Education — idioms

The words below are some of the most important used when talking about Education.
Education – Subjects Education – Exams Education – Qualifications Education – People Education – General
archaeology cheat certificate graduate educate
art examine degree head-teacher education
business studies examiner BA infant educator
dance examination MA lecturer qualification
drama fail B.Sc. pupil qualify
economics get through schoolboy revise
games (sport) pass Ph.D. schoolgirl revision
geography take / sit an exam diploma student geology retake teacher history revise for instructor home economics study for undergraduate foreign (modern) languages test math mathematics music physical education psychology religious education science biology chemistry botany physics sociology technology Verbs and Phrasal Verbs to do with Education
VerbsThe Verb (infinitive form) The Meaning An example
To educate To teach someone, especially using the formal system of school, college or university. He was educated at a public school.
To learn To obtain knowledge or skill in a new subject or activity: He learnt English at school.
To study To learn about a subject I studied information systems at University.
To teach To give someone knowledge or to instruct or train someone. She taught geography before she retired.
The Phrasal Verb (infinitive form) The Meaning An example
To study under someone To be taught by someone. "As a young artist he studied under Monet."
Idioms and Sayings About Education Explanation example
To be a bookworm. Someone who reads a lot. "He's always reading. He's a real bookworm."
To be a copycat. Someone who does or says exactly the same as someone else. "She always copies my work, she's such a copycat."
To learn something off by heart. To learn something in such a way that you can say it from memory. "I learnt all the vocabulary off by heart."
To learn the hard way. To have a bad experience. "I told her not to marry him. But she had to learn the hard way."
To learn the ropes. To learn how to do a job. "She's new here and is still learning the ropes."
To learn your lesson To suffer a bad experience and know not to do it again "I got very drunk once and was really sick. I won't do it again, I learnt my lesson."
To live and learn Said when you hear or discover something which is surprising "I never knew that she was married. Oh well, you live and learn."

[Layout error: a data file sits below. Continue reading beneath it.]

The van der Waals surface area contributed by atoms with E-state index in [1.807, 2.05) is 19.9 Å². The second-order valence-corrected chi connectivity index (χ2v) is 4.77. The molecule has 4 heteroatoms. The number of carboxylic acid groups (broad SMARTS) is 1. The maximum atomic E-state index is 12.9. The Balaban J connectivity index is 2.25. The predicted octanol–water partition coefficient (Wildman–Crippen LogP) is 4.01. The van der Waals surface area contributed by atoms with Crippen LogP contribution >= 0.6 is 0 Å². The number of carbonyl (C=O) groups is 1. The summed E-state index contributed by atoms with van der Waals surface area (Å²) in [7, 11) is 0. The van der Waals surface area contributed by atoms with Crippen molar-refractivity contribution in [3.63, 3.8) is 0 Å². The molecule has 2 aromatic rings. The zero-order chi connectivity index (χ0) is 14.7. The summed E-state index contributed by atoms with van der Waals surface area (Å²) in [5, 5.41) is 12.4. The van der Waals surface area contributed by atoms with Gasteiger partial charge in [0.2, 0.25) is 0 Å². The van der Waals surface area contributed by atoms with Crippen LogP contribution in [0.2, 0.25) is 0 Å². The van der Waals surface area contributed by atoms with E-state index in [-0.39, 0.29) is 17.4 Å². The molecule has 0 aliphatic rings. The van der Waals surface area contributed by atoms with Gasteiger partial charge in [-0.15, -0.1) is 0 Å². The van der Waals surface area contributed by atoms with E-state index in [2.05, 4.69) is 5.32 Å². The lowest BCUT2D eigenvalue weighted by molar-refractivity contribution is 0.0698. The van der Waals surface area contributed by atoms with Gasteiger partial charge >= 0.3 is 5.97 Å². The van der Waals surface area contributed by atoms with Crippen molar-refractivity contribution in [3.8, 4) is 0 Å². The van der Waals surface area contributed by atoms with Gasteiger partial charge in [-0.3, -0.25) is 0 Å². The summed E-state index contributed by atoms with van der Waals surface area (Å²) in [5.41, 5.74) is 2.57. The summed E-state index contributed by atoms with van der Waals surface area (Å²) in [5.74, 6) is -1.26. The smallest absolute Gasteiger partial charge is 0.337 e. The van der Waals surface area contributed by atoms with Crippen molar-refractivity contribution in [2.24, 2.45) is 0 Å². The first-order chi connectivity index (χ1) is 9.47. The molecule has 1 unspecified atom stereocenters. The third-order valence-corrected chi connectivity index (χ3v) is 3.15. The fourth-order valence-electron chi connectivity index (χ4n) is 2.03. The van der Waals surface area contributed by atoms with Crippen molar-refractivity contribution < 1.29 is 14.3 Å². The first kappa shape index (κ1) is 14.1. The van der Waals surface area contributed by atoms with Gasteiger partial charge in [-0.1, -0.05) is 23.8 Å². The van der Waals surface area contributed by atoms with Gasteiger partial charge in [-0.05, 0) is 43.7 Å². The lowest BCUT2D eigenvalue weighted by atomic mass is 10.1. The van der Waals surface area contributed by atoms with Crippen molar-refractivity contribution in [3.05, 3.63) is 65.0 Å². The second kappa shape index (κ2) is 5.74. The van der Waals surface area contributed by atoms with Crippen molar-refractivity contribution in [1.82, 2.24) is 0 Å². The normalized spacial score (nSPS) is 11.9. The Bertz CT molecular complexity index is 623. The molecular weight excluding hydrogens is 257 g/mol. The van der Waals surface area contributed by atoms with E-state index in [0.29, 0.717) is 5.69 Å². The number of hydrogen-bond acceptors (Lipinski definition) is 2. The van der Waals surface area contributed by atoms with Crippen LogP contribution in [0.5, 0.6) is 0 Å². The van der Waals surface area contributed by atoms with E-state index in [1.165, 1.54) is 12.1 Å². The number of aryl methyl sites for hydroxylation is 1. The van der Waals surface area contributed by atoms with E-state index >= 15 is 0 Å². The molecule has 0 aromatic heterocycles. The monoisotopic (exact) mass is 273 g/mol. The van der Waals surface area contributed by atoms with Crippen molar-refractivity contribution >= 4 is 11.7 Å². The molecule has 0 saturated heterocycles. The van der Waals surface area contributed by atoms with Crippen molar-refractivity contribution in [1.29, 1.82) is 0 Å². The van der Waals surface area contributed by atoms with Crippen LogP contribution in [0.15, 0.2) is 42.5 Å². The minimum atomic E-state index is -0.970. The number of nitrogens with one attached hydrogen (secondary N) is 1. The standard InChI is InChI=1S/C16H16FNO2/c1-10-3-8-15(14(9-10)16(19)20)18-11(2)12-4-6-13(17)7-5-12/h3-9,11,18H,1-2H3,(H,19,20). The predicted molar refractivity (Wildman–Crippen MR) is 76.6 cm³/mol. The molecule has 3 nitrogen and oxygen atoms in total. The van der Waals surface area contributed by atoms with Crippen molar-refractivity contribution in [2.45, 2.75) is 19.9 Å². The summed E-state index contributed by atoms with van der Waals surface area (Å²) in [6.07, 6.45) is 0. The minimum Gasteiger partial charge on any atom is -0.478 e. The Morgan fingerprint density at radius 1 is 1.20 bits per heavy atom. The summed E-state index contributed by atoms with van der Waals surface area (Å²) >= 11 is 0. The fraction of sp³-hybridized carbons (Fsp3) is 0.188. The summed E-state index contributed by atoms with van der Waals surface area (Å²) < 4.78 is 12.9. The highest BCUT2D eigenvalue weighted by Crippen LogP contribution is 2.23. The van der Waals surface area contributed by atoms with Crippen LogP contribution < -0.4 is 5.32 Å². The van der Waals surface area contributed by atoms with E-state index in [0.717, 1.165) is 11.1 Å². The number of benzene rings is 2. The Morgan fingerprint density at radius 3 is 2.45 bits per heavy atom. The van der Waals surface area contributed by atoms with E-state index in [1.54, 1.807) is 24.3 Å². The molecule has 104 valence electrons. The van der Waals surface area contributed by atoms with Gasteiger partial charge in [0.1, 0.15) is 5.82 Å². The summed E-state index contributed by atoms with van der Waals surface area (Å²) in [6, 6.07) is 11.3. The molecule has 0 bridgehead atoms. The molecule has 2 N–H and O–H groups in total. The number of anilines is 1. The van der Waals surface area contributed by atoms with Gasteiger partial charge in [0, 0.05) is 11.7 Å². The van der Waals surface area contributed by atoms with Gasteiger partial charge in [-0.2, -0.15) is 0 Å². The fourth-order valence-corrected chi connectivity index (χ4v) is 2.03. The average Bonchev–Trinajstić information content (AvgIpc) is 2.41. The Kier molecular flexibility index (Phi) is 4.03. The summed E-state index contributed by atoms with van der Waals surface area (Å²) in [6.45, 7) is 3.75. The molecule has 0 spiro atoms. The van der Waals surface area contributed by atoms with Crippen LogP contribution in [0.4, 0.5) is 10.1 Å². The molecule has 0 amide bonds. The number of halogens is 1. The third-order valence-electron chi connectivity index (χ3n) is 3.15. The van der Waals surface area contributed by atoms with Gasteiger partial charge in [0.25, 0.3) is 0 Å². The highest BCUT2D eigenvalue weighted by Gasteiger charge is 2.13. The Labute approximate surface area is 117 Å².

The school of hard knocks. Often said about people who haven't had an easy life ."He learnt the hard way at the school of hard knocks."
To be a swot. A student who is ridiculed for studying excessively. "They called her a swot because she was always reading books."
To teach an old dog new tricks. The older you are the more set in your ways you become "He could never learn how to use the Internet. Just shows you can't teach an old dog new tricks."
To be teacher's pet. To be the favourite pupil of the teacher. "She always has the right answer. She's a real teacher's pet."
To teach someone a lesson. To do something to someone, usually to punish them. "I hit him hard on the nose. That taught him a lesson."
To teach your grandmother to suck eggs. To give advice to someone about a subject that they already know more about than you "He tried to tell me how to drive and I told him not to try and teach your grandmother to suck eggs. I've been driving for years."
The three Rs. Used to refer to the basic areas of education: reading,
writing and arithmetic. "Some children are leaving school without even the basic three Rs."
The University of Life. People who never went on to higher education often say this. "I studied at the University of Life."
With flying colours. If you do something such as pass an exam with flying colours, you do it very successfully. "She got into the university of her choice, because she passed all her exams with flying colours."
American English Idioms: College Edition
Play hooky: an undergraduate specialty, this means to skip class
Hit the books: the opposite of playing hooky – studying
Ace the exam: to pass an exam without difficulty (thanks to hitting the books!)
Sit shotgun: a car’s coveted passenger seat (prime late-night real-estate)
Go out on the town: going to bars, restaurants, clubs, etc. with friends (in other words, a typical college weekend)
Draw a blank: the aftermath of going out on the town, this means being unable to remember something
A piece of cake: said of something that’s easy
Money doesn’t grow on trees: meaning cash is hard to come by, so keep your nights out on the town in check
The early bird catches the worm: be organized, motivated and alert and you’ll reap rewards (admittedly, not a piece of cake)
Don’t bite off more than you can chew: don’t take on responsibilities you can’t fulfill, or you may find yourself playing hooky all too often!

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